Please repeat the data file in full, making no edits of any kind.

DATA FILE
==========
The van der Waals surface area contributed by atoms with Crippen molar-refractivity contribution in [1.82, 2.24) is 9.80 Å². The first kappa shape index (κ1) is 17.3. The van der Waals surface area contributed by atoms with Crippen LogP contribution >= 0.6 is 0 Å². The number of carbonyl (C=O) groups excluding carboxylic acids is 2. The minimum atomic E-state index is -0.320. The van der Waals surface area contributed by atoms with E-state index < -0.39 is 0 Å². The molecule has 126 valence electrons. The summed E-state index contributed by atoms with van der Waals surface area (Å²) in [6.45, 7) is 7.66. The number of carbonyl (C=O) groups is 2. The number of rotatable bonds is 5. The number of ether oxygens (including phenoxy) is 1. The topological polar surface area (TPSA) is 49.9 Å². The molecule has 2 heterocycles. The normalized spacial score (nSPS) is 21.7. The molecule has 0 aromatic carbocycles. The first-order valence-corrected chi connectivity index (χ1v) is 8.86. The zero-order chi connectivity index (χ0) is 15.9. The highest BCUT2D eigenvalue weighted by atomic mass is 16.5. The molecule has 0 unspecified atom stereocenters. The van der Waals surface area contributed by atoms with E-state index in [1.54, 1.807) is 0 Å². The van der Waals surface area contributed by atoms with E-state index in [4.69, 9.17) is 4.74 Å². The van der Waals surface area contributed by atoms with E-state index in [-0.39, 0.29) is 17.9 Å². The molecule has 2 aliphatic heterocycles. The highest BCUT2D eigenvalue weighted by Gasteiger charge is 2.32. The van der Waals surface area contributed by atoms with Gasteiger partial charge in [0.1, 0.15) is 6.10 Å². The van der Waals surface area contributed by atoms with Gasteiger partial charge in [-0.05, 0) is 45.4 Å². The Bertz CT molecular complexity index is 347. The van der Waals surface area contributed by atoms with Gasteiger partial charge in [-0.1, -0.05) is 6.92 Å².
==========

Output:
The van der Waals surface area contributed by atoms with Crippen molar-refractivity contribution in [1.82, 2.24) is 9.80 Å². The first kappa shape index (κ1) is 17.3. The van der Waals surface area contributed by atoms with Crippen LogP contribution >= 0.6 is 0 Å². The number of carbonyl (C=O) groups excluding carboxylic acids is 2. The minimum atomic E-state index is -0.320. The van der Waals surface area contributed by atoms with E-state index < -0.39 is 0 Å². The molecule has 126 valence electrons. The summed E-state index contributed by atoms with van der Waals surface area (Å²) in [6.45, 7) is 7.66. The number of carbonyl (C=O) groups is 2. The number of rotatable bonds is 5. The number of ether oxygens (including phenoxy) is 1. The topological polar surface area (TPSA) is 49.9 Å². The molecule has 2 heterocycles. The normalized spacial score (nSPS) is 21.7. The molecule has 0 aromatic carbocycles. The first-order valence-corrected chi connectivity index (χ1v) is 8.86. The zero-order chi connectivity index (χ0) is 15.9. The highest BCUT2D eigenvalue weighted by atomic mass is 16.5. The molecule has 0 unspecified atom stereocenters. The van der Waals surface area contributed by atoms with E-state index in [1.54, 1.807) is 0 Å². The van der Waals surface area contributed by atoms with E-state index in [4.69, 9.17) is 4.74 Å². The van der Waals surface area contributed by atoms with E-state index in [-0.39, 0.29) is 17.9 Å². The molecule has 2 aliphatic heterocycles. The highest BCUT2D eigenvalue weighted by Gasteiger charge is 2.32. The van der Waals surface area contributed by atoms with Gasteiger partial charge in [0.1, 0.15) is 6.10 Å². The van der Waals surface area contributed by atoms with Gasteiger partial charge in [-0.05, 0) is 45.4 Å². The Bertz CT molecular complexity index is 347. The van der Waals surface area contributed by atoms with Gasteiger partial charge in [-0.1, -0.05) is 6.92 Å².